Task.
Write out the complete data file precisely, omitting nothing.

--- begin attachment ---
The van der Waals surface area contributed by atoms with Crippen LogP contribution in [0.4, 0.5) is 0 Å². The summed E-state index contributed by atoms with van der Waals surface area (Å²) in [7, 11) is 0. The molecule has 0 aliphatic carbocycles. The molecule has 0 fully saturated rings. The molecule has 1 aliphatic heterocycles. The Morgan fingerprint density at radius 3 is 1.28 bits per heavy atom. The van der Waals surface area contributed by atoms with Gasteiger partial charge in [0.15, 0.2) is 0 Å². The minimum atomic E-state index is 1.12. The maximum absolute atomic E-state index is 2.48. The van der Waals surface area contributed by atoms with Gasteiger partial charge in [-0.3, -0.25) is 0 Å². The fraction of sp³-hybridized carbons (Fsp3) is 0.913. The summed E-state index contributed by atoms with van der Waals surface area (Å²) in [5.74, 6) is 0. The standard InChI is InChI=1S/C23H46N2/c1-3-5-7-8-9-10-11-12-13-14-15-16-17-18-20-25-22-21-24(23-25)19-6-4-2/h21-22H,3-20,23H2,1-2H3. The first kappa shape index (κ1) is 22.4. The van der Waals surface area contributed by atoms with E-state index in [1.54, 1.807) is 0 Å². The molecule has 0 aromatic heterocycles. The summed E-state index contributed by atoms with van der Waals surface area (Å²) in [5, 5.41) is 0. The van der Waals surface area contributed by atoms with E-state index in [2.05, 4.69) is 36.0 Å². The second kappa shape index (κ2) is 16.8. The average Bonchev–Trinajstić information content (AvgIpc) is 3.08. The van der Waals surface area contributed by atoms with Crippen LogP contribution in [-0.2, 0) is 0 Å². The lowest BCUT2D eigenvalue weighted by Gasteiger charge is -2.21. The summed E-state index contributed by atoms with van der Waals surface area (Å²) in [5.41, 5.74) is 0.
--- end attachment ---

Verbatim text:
The van der Waals surface area contributed by atoms with Crippen LogP contribution in [0.4, 0.5) is 0 Å². The summed E-state index contributed by atoms with van der Waals surface area (Å²) in [7, 11) is 0. The molecule has 0 aliphatic carbocycles. The molecule has 0 fully saturated rings. The molecule has 1 aliphatic heterocycles. The Morgan fingerprint density at radius 3 is 1.28 bits per heavy atom. The van der Waals surface area contributed by atoms with Gasteiger partial charge in [0.15, 0.2) is 0 Å². The minimum atomic E-state index is 1.12. The maximum absolute atomic E-state index is 2.48. The van der Waals surface area contributed by atoms with Gasteiger partial charge in [-0.3, -0.25) is 0 Å². The fraction of sp³-hybridized carbons (Fsp3) is 0.913. The summed E-state index contributed by atoms with van der Waals surface area (Å²) in [5.74, 6) is 0. The standard InChI is InChI=1S/C23H46N2/c1-3-5-7-8-9-10-11-12-13-14-15-16-17-18-20-25-22-21-24(23-25)19-6-4-2/h21-22H,3-20,23H2,1-2H3. The first kappa shape index (κ1) is 22.4. The van der Waals surface area contributed by atoms with E-state index in [1.54, 1.807) is 0 Å². The molecule has 0 aromatic heterocycles. The summed E-state index contributed by atoms with van der Waals surface area (Å²) in [5, 5.41) is 0. The van der Waals surface area contributed by atoms with E-state index in [2.05, 4.69) is 36.0 Å². The second kappa shape index (κ2) is 16.8. The average Bonchev–Trinajstić information content (AvgIpc) is 3.08. The van der Waals surface area contributed by atoms with Crippen LogP contribution in [-0.2, 0) is 0 Å². The lowest BCUT2D eigenvalue weighted by Gasteiger charge is -2.21. The summed E-state index contributed by atoms with van der Waals surface area (Å²) in [5.41, 5.74) is 0.